McBride Great Grey Owl (2)

By: Frank Green

More than half a dozen Great Grey Owls arrived at the Orphaned Wildlife Rehabilitation Society over the past few months, far more than the one or two the Society usually treats. They were starving, hit by cars, barely alive.

In other words, Great Greys are thriving.

The birds that have ended up in rehabilitation are mostly yearlings, and experts speculate that the fact that they’ve lived this long is an unexpected triumph. Out of a litter of five Great Grey owlets, usually only one or two survive the first year. After that first year the parents boot them out to make room for their newborn siblings.

“Our theory is that last year’s babies are just being really successful,” said Martina Versteeg, who cares for birds at the Society. “And they survived their first year and the parents are saying now it’s time to get out of my neighborhood.”

One of those yearlings, named Oscar, got hit by a car, and he’s now recuperating in McBride. Oscar’s attendant, who’d never seen a Great Grey around before seeing several in recent months, declined to be identified because he doesn’t want people coming by and stressing out the young raptor.

Great Grey Owls migrate in a circuit from north to south every few years, following specific species of small rodents that make up the vast majority of their diets. That species varies depending on where they live—around California, for instance, they eat lots of gophers, while in Manitoba they specialize in meadow voles, explained Dr. James Duncan, director of the wildlife branch of Manitoba Conservation and Water Stewardship. The local Great Grey’s are so particular about meadow voles that they won’t breed in years when they don’t get to eat as many as they’re inclined to. They’ll just eat other rodents in the meanwhile to get by.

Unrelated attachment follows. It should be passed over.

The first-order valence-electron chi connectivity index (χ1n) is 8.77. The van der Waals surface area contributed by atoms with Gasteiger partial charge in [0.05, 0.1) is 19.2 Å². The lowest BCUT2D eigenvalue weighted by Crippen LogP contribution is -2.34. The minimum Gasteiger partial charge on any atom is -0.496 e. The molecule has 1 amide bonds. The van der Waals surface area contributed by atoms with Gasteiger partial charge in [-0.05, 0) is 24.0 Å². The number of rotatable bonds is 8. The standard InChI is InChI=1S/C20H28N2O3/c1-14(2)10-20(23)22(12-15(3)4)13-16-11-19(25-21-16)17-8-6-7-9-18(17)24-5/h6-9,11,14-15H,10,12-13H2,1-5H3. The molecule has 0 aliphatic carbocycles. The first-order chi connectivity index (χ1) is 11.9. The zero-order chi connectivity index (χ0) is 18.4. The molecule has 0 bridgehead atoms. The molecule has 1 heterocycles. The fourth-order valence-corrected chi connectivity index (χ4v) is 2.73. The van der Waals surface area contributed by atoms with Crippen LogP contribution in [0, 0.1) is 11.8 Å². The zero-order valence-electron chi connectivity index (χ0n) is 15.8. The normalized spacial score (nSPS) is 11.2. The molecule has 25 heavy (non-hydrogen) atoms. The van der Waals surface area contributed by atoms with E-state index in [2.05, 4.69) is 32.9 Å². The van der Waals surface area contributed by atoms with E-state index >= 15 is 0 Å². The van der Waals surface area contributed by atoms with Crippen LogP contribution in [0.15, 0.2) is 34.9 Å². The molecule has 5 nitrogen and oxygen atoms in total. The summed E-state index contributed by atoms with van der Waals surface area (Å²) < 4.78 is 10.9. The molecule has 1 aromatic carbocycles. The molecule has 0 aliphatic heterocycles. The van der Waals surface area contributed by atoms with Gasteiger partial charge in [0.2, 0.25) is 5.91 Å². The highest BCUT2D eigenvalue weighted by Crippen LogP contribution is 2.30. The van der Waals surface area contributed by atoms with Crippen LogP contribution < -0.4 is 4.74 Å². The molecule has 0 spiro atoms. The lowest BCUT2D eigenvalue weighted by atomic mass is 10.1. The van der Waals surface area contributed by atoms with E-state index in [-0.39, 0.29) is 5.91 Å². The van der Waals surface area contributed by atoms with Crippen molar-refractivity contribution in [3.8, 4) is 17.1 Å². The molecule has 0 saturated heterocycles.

“They’re very picky,” Duncan said. “When the meadow voles drop, it’s time to get out of Dodge.”

That pickiness means their numbers ebb and flow along with that of their rodent prey, which means that adolescent birds are getting hit by cars around McBride because somewhere in British Columbia’s boreal forests there’s a bonanza of a certain type of rodent.

If you’d like to spot a Great Gray Owl, Dr. Duncan said they generally hunt at dawn and dusk. He also suggested that people can protect Great Grays and other wildlife by contributing to conservation groups, and, if they own land, by keeping a portion of it wild.